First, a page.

I firmly believe that my school puts on one of the truly great pi day observances. More on that later, when I have some pictures.

In my classes on Pi Day, I have found that kids, understandably, want to know "how they came up with all those digits". (My school has a digit memorizing contest.)

So I spend half the period telling them about the life and death of Archimedes. My material comes from Chapter 4 of Journey Through Genius by William Dunham (a fantastic read). I actually spend a fair amount of time reading to them from the book - I skip some parts, emphasize the cool stuff - they seem to really like it. It is a very well-written book.

I tell them about how he was born in Syracuse. Not the one we live in, but the one our city is named after.

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I tell them about how he was both a mathematician and an engineer. I show them a picture of the Archimedean screw, an invention for moving water uphill, and tell them that it is still in use today.

I tell them about how he was an eccentric genius, who would focus such single-minded attention on a problem that his friends and family had to force him to eat and bathe. About how King Hieron set him to the task of figuring out if his new laurel wreath crown was real gold, or if his goldsmith was cheating him.

And Archimedes puzzled over how to find the volume of the crown, so that he could calculate the density, and finally had a breakthrough while getting into one of his infrequent baths (water displacement = volume), and was so excited that he jumped from the tub and ran through the streets of Syracuse shouting "Eureka!", sans toga.

I tell them about how Hieron was so impressed with this, and with Archimedes' amazing work with levers and pulleys, that he set Archimedes to defending Syracuse from the invading Roman General Marcellus. Archimedes rigged a wall to shoot 1000 arrows simultaneously. Archimedes dropped boulders on their heads. Archimedes picked up their ships by the prow and dumped them into the sea. Archimedes may have used a mirror or lens to turn the sun into a death ray and set their ships on fire. Dunham calls him a "one man military-industrial complex".

Archimedes made the Roman army turn back. Marcellus retreated and instead laid seige to Syracuse. The seige continued until the Syracusans, after too much partying during a Feast honoring the goddess Diana, left a portion of their city wall too lightly defended. The Romans overcame them and entered the city triumphant. It is said that Marcellus wept when he saw the beautiful Syracuse, knowing the devestation his army would wreak.

Marcellus had come to respect Archimedes so much that he ordered him to be captured unharmed. However during the invasion, Archimedes' mind was so lost and absorbed in an interesting problem that he didn't even notice the Roman invasion. When a Roman soldier found him, Archimedes (instead of identifying himself and surrendering), begged the soldier not disturb his work. The soldier, annoyed, ran him through.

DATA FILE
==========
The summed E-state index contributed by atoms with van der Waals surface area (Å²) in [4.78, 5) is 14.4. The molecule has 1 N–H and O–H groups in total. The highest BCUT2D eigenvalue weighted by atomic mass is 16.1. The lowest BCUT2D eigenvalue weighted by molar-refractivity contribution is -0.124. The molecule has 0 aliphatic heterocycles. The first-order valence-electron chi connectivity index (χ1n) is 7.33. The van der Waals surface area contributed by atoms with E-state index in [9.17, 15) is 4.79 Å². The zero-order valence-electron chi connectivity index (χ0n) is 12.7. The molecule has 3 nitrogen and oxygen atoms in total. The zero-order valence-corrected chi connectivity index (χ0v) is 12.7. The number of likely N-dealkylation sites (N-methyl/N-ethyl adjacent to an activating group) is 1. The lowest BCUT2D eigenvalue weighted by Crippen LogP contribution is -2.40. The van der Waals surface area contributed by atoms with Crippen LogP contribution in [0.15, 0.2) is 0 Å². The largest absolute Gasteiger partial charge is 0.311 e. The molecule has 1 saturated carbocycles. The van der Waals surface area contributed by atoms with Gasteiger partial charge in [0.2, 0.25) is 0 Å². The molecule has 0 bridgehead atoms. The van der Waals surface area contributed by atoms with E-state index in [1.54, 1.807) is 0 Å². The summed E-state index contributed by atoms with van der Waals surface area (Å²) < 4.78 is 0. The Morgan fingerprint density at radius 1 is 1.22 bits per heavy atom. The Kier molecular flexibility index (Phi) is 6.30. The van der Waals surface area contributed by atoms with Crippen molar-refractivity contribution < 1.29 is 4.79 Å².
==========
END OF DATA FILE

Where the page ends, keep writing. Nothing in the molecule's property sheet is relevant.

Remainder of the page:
Then I start to tell them about the technique Archimedes used to calculate Pi to three decimal places. How it used to drive people like Euclid, Plato, and Pythagoras nuts that they didn't know the exact length of the circumference of a circle, given the diameter. People knew it was a little more than three times as long as the diameter, but hadn't done much better than that. Three generations after Euclid, Archimedes was the first to take a scientific approach to a more precise value.

I pass out patty paper and bullseye compasses (a compass/stright edge hybrid). I have the students construct a circle and inscribe and circumscribe a hexagon. We take the diameter of the circle to = 1 unit. Everyone notices that the perimeter of the inscribed hexagon is 3, and it has to be shorter than the circumference. The older students calculate the perimeter of the circumscribed hexagon. I then have them double the number of sides of both polygons, so they have an inscribed and circumscribed 12-gon. We notice that the perimeter of the inside one got longer, but is still less than the circumference. And the outside one got shorter, but is still greater than the circumference.

I tell them that this is the exact technique Archimedes used. He honed in on the value of pi from both sides. He went up to 96 sides, and found

$3\frac{1}{7}<\pi<3\frac{10}{71}$
And he didn't have the place value decimal system. Or any kind of calculator.
The really neat thing is that until the invention of the calculus nearly 2000 years later, people used the exact same technique to get more and more digits' accuracy, they just had better tools.
And that's the classroom portion of Pi Day. A lotta history, a little math. Gotta love it.
Here are some files. The Smart Notebook of the pictures related to Archimedes, a collection of potential projects students could do around pi day, and a short classroom activity about how pi is related to hat size.